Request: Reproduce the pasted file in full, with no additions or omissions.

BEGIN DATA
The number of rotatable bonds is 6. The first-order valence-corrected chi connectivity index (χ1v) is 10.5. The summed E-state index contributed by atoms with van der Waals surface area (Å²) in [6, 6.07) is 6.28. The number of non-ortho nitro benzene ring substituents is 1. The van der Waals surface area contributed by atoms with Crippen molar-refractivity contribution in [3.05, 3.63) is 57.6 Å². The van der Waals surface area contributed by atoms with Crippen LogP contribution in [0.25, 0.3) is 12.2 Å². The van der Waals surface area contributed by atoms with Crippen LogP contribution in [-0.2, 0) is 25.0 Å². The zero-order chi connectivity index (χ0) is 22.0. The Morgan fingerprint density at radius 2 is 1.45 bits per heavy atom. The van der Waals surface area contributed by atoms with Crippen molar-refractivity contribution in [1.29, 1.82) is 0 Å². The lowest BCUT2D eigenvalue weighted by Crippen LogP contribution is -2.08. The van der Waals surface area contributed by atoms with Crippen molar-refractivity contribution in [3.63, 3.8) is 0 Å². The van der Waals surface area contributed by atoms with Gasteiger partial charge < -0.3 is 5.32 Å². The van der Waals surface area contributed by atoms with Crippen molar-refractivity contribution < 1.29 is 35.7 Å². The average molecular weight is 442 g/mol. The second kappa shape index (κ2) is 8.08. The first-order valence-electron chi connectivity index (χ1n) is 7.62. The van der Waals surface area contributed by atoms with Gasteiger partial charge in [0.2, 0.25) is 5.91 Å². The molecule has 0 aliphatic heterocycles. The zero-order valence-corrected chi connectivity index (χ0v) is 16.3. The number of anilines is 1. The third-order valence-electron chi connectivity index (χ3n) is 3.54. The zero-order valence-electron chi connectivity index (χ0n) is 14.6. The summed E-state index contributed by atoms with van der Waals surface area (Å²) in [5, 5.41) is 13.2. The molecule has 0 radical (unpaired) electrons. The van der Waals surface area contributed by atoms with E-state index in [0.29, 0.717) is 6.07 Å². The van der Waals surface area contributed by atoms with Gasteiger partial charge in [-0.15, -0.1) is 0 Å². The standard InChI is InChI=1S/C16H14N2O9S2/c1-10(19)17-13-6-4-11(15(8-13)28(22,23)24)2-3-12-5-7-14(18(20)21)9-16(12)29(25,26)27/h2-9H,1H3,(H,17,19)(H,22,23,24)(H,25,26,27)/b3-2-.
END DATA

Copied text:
The number of rotatable bonds is 6. The first-order valence-corrected chi connectivity index (χ1v) is 10.5. The summed E-state index contributed by atoms with van der Waals surface area (Å²) in [6, 6.07) is 6.28. The number of non-ortho nitro benzene ring substituents is 1. The van der Waals surface area contributed by atoms with Crippen molar-refractivity contribution in [3.05, 3.63) is 57.6 Å². The van der Waals surface area contributed by atoms with Crippen LogP contribution in [0.25, 0.3) is 12.2 Å². The van der Waals surface area contributed by atoms with Crippen LogP contribution in [-0.2, 0) is 25.0 Å². The zero-order chi connectivity index (χ0) is 22.0. The Morgan fingerprint density at radius 2 is 1.45 bits per heavy atom. The van der Waals surface area contributed by atoms with Crippen molar-refractivity contribution in [1.29, 1.82) is 0 Å². The lowest BCUT2D eigenvalue weighted by Crippen LogP contribution is -2.08. The van der Waals surface area contributed by atoms with Crippen molar-refractivity contribution in [3.63, 3.8) is 0 Å². The van der Waals surface area contributed by atoms with Gasteiger partial charge < -0.3 is 5.32 Å². The van der Waals surface area contributed by atoms with Crippen molar-refractivity contribution < 1.29 is 35.7 Å². The average molecular weight is 442 g/mol. The second kappa shape index (κ2) is 8.08. The first-order valence-electron chi connectivity index (χ1n) is 7.62. The van der Waals surface area contributed by atoms with Gasteiger partial charge in [0.2, 0.25) is 5.91 Å². The molecule has 0 aliphatic heterocycles. The zero-order valence-corrected chi connectivity index (χ0v) is 16.3. The number of anilines is 1. The third-order valence-electron chi connectivity index (χ3n) is 3.54. The zero-order valence-electron chi connectivity index (χ0n) is 14.6. The summed E-state index contributed by atoms with van der Waals surface area (Å²) in [5, 5.41) is 13.2. The molecule has 0 radical (unpaired) electrons. The van der Waals surface area contributed by atoms with E-state index in [0.29, 0.717) is 6.07 Å². The van der Waals surface area contributed by atoms with Gasteiger partial charge in [-0.15, -0.1) is 0 Å². The standard InChI is InChI=1S/C16H14N2O9S2/c1-10(19)17-13-6-4-11(15(8-13)28(22,23)24)2-3-12-5-7-14(18(20)21)9-16(12)29(25,26)27/h2-9H,1H3,(H,17,19)(H,22,23,24)(H,25,26,27)/b3-2-.